[Proposal] Forbidden velocities for printer steppers

In 3D printer operation users often face a problem that certain velocities for the [kinematic] stepper motors should be avoided. Certain velocities on X or Y axis for cartesian printers (and similarly for diagonal moves on CoreXY and similar kinematics) may result in:

  • VFA, vertical fine artifacts
  • 2mm vertical defects (from GT2 belts and pulleys)
  • steppers and/or frame resonances, producing disturbing sounds

To avoid that, the users now tend to fiddle with the slicer velocity settings. However, that is not robust because one can fix the velocities of, say, the moves parallel to X and Y axes, but not moves at angles that could still hit the unwanted velocity on either of the steppers.

The best way to address this problem would be to implement such support in the firmware velocity planner, because it actually plans the velocities for each moves and can calculate per-stepper velocities and limit them, if necessary.

@koconnor, I wonder if you previously approached this problem and have some thoughts or ideas? I actually think it might be possible to implement this feature with fairly small amount of changes in the lookahead and velocity planner code (though I may have made a mistake in my estimations, it might be that something won’t work out as expected) to achieve the following guarantees:

  • With ‘forbidden’ velocity ranges configured for XY steppers for simple kinematics like Cartesian and CoreXY, no cruising will happen such that the stepper motion would fall into any forbidden velocity range.
  • Accelerations and decelerations can pass through forbidden velocity ranges though.
  • Velocity plan may be suboptimal (i.e. velocities will be just reduced where appropriate instead of trying to do an ‘optimal’ plan that would be some accelerations followed by decelerations).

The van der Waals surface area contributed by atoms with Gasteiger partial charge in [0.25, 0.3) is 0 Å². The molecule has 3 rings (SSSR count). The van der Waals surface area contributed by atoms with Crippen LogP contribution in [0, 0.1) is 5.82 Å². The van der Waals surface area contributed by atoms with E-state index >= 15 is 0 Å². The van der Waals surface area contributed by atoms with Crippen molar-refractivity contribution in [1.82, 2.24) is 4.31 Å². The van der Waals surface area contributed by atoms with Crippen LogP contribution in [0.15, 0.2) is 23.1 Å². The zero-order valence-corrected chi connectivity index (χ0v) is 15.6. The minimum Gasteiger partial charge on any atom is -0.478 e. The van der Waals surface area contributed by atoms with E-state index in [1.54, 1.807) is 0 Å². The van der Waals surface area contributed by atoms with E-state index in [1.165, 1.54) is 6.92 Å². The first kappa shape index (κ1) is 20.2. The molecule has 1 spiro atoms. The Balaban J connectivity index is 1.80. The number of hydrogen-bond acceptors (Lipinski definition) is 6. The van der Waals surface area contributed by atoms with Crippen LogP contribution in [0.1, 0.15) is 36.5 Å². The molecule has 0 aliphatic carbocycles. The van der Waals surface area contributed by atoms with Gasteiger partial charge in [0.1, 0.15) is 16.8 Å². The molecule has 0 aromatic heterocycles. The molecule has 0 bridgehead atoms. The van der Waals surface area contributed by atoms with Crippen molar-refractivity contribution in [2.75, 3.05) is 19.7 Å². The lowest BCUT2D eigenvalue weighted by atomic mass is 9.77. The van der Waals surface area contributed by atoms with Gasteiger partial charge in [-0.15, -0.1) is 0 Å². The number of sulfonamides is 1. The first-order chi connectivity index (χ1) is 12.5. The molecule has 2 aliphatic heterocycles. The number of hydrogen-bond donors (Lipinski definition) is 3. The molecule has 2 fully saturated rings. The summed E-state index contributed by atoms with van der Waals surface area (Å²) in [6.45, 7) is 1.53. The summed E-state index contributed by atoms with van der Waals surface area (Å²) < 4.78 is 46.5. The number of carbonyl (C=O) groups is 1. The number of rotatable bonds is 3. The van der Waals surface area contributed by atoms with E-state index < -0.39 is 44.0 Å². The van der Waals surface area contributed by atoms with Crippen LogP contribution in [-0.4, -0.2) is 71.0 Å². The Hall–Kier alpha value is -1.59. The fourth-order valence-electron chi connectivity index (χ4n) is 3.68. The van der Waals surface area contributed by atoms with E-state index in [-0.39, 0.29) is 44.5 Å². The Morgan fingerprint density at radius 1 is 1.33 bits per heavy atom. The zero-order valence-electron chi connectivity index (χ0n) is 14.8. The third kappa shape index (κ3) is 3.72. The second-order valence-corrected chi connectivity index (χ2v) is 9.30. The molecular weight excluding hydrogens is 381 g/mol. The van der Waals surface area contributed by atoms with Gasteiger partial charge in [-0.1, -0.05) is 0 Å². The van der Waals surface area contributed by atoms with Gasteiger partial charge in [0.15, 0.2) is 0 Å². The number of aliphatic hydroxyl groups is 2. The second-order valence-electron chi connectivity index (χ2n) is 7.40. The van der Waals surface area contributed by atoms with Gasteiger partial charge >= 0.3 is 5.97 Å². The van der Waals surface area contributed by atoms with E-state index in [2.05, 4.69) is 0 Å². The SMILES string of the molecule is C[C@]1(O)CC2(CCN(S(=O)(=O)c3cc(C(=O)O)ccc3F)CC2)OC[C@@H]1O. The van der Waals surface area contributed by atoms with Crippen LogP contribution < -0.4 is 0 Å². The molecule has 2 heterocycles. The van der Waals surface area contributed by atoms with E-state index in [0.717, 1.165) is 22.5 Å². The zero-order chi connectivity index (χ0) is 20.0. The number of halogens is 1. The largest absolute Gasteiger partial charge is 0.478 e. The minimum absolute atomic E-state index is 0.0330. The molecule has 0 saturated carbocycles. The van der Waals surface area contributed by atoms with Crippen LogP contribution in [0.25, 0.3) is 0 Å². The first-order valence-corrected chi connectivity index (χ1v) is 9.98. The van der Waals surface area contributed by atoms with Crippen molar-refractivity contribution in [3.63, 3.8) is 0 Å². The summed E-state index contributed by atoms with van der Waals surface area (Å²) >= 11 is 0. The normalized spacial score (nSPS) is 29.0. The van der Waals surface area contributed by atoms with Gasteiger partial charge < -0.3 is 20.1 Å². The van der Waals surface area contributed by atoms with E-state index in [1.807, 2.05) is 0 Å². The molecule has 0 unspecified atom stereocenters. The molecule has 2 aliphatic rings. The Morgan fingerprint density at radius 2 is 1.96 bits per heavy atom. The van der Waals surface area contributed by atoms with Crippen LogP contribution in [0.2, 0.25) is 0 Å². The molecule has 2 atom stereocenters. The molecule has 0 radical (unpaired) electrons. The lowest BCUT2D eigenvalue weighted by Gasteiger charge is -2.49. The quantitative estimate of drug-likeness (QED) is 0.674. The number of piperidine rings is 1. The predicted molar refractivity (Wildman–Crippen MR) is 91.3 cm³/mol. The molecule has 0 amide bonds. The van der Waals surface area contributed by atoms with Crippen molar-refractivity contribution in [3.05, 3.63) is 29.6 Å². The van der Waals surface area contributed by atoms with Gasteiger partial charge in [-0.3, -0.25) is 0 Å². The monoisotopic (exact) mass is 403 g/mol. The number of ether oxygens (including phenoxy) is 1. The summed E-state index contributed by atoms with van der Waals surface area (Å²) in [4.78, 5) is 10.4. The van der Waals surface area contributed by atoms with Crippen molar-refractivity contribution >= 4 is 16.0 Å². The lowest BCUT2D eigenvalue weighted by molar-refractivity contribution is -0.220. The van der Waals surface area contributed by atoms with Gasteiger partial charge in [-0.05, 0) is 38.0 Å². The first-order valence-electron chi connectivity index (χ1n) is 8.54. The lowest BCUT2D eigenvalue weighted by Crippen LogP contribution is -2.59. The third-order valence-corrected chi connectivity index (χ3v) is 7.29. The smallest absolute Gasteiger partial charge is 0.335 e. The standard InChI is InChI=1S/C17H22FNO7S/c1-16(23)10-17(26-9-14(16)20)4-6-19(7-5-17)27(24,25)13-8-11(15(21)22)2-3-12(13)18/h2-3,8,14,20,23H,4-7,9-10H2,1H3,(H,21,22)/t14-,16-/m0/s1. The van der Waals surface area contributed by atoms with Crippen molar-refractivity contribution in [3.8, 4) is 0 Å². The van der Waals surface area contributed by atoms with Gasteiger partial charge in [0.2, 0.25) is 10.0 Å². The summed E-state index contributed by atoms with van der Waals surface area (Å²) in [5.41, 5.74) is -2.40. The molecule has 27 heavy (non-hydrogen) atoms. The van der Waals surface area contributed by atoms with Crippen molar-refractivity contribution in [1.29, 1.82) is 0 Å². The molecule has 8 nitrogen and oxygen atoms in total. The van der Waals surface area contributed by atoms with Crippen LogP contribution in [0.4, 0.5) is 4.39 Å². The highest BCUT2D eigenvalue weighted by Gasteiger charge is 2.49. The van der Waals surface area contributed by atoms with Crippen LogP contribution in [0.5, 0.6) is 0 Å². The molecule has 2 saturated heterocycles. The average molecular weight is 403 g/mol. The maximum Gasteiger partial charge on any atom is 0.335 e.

Maybe you and others will have some feedback on this idea? And whether it might be accepted into the Klipper mainline, assuming it’s properly implemented. But as I mentioned, I didn’t go for the implementation yet, and just wanted to gather some feedback beforehand.

The potential ‘weird’ velocity planning that I can anticipate could be on some round perimeters (or other smooth curves) where parts of them will have to be velocity-limited, and different parts may have different velocity limitations. I’m not sure if that would prove to be problematic in practice though.

Alas, I only have a vague understanding of the issue. Do you have a link to a description of the issue, or how users are mitigating it?

I haven’t implemented or looked at anything like that. I’m aware that dc42 did some velocity manipulation in RRF a few years ago - as a kind of “poor mans” input shaper. Otherwise I’m not really familiar with it.

At first glance, altering the incoming g-code to avoid certain velocities seems kinda fragile.

-Kevin

It is hard to find very specific examples, but for example message1, message2 (from zapta), message3.

Or my tests with a gcode like

ACCELEROMETER_MEASURE CHIP=bed
G4 P500
G0 Y5 F300
G0 Y0
G0 Y10 F600
G0 Y0
G0 Y15 F900
G0 Y0
G0 Y20 F1200
G0 Y0
....
ACCELEROMETER_MEASURE CHIP=bed

(velocity goes up to 300 mm/sec in 5 mm/sec increments, with 1 second move in each direction as long as the bed size allows)

Results with spreadcycle, 256 microstepping:


Here the strong resonances are visible (and audible by ear) at velocities around 90-105 mm/sec. And also at 15 mm/sec which would likely result in VFAs.

Basically, in my case I would rather want to avoid that velocity range 90-105 mm/sec on Y axis with this stepper. One way is to print slower than that, but it may be too slow (especially for non-extrude moves), or try to print faster, but then moves at certain angles may still hit that ‘resonant’ speed range. And to make matters worse, the X axis may have different ‘resonant’ velocities, though in my case it isn’t too different: